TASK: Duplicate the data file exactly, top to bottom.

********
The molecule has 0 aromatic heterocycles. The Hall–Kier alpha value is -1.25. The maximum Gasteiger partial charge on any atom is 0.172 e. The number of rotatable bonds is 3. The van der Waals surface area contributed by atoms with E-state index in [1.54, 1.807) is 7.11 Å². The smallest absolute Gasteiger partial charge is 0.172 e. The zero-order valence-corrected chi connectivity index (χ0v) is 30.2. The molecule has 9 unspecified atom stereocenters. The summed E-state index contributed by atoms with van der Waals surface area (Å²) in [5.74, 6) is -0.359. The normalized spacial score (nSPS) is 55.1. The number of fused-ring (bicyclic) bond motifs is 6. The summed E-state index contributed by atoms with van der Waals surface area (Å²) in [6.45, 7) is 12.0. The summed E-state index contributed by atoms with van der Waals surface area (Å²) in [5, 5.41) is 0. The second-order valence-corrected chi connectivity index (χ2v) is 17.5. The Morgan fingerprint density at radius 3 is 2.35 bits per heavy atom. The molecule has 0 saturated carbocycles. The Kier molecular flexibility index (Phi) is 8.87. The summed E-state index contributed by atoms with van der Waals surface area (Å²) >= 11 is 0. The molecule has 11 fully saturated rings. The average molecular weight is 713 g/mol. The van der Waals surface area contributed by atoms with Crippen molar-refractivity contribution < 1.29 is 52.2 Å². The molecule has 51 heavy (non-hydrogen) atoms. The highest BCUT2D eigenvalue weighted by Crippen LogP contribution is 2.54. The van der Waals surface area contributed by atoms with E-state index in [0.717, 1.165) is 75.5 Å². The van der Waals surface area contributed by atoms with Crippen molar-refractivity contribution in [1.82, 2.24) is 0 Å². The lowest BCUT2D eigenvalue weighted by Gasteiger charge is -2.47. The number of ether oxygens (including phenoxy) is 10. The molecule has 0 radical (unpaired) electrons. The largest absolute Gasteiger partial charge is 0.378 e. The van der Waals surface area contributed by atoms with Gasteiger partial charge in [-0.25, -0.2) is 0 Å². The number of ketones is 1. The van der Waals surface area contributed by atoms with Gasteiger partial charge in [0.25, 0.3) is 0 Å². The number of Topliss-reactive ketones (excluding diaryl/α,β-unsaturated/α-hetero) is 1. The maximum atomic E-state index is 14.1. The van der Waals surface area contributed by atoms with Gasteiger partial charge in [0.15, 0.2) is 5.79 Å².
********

The molecule has 0 aromatic heterocycles. The Hall–Kier alpha value is -1.25. The maximum Gasteiger partial charge on any atom is 0.172 e. The number of rotatable bonds is 3. The van der Waals surface area contributed by atoms with E-state index in [1.54, 1.807) is 7.11 Å². The smallest absolute Gasteiger partial charge is 0.172 e. The zero-order valence-corrected chi connectivity index (χ0v) is 30.2. The molecule has 9 unspecified atom stereocenters. The summed E-state index contributed by atoms with van der Waals surface area (Å²) in [5.74, 6) is -0.359. The normalized spacial score (nSPS) is 55.1. The number of fused-ring (bicyclic) bond motifs is 6. The summed E-state index contributed by atoms with van der Waals surface area (Å²) in [6.45, 7) is 12.0. The summed E-state index contributed by atoms with van der Waals surface area (Å²) in [5, 5.41) is 0. The second-order valence-corrected chi connectivity index (χ2v) is 17.5. The Morgan fingerprint density at radius 3 is 2.35 bits per heavy atom. The molecule has 0 saturated carbocycles. The Kier molecular flexibility index (Phi) is 8.87. The summed E-state index contributed by atoms with van der Waals surface area (Å²) >= 11 is 0. The molecule has 11 fully saturated rings. The average molecular weight is 713 g/mol. The van der Waals surface area contributed by atoms with Crippen molar-refractivity contribution < 1.29 is 52.2 Å². The molecule has 51 heavy (non-hydrogen) atoms. The highest BCUT2D eigenvalue weighted by Crippen LogP contribution is 2.54. The van der Waals surface area contributed by atoms with E-state index in [0.717, 1.165) is 75.5 Å². The van der Waals surface area contributed by atoms with Crippen molar-refractivity contribution in [1.82, 2.24) is 0 Å². The lowest BCUT2D eigenvalue weighted by Gasteiger charge is -2.47. The number of ether oxygens (including phenoxy) is 10. The molecule has 0 radical (unpaired) electrons. The largest absolute Gasteiger partial charge is 0.378 e. The van der Waals surface area contributed by atoms with Gasteiger partial charge in [-0.25, -0.2) is 0 Å². The number of ketones is 1. The van der Waals surface area contributed by atoms with Gasteiger partial charge in [0.25, 0.3) is 0 Å². The number of Topliss-reactive ketones (excluding diaryl/α,β-unsaturated/α-hetero) is 1. The maximum atomic E-state index is 14.1. The van der Waals surface area contributed by atoms with Gasteiger partial charge in [0.15, 0.2) is 5.79 Å².